Freedom in Christ Session 5: Our daily choice

The following sermon is taken from the Freedom in Christ Discipleship Course by Neil Anderson & Steve Goss.


How often have you heard someone describe a Christian as a ‘good person’. But as I hope we all realise, there is much more to being a Christian than simply being a good person, after all as Christians we don’t have the monopoly on being good! But there is a perception that many people have, that once you become a Christian you automatically become a much better person, and do everything right. But, as I am sure we all know, it doesn’t work like that. We want to please God, but we often fail to live the Christian life as we want to, and often when we become Christians we don’t necessarily feel that different. For example, some of our bad habits don’t instantly disappear. In fact our struggle with sin may even seem to intensify. Why?

We need to understand what happened when we become Christians, what did not happen, and how to live by faith in the power of the Holy Spirit.

What did happen

The moment we become Christians, some dramatic changes take place.

We have a new heart and a new Spirit within us

We have a new heart whose desires are oriented towards God, rather than self or sin. Of course, this doesn’t automatically stop us from sinning, but when we do sin we become much more aware of it because of the work of the Holy Spirit in our lives.

We have new life “in Christ”

When we become a Christian, we become a new creation, we become alive in Christ.

We have a new master

Our new spiritual authority becomes God, he is the one who now guides and directs our life.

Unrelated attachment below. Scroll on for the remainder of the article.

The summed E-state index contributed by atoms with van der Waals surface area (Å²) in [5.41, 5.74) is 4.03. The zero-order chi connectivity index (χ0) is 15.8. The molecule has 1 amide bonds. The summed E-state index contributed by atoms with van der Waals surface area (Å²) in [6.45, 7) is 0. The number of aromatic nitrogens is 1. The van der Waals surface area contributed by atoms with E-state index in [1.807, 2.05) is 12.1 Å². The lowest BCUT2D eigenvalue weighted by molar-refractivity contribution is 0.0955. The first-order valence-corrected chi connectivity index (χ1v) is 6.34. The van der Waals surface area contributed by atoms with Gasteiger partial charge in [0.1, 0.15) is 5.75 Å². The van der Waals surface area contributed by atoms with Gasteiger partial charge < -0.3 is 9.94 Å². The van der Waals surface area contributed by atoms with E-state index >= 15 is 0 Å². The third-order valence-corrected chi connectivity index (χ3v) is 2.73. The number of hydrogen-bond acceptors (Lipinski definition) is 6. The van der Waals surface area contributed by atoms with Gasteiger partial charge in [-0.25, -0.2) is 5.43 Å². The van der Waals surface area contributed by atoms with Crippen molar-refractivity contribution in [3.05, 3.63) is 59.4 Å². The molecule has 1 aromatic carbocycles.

What Did Not Happen

Our “flesh” was not taken away

When we become Christians how we think and react to situations doesn’t change straight away, it takes time, as we train ourselves to think in a way that is in line with what God would want us to think and do. This is a process that the Bible calls “renewing our minds” (Romans 12:2), choosing to throw out the old ways of thinking and behaving, which have no reference to God, and replacing them with God’s ways.

Sin did not die

As Christians we are still faced with the temptation of sin. When we become a Christian, sin does not die – far from it. In fact, it is still enormously appealing, and it tempts us every day to meet our legitimate needs for significance, security and acceptance through things other than God.

So how do we defeat the power of sin? The bad news is that we ourselves can do nothing to defeat sin. BUT, the good news is that Christ has already done it for us! The key to freedom, is knowing the truth about sin.

Paul in Romans, makes the point before we became Christians we were slaves to sin, but now as Christians, sin has no power over us any more. We therefore are to consider ourselves to be alive to God and dead to sin (Romans 6:11). Paul is helping us to grasp the truth that we died with Christ and that His death ended our relationship with sin.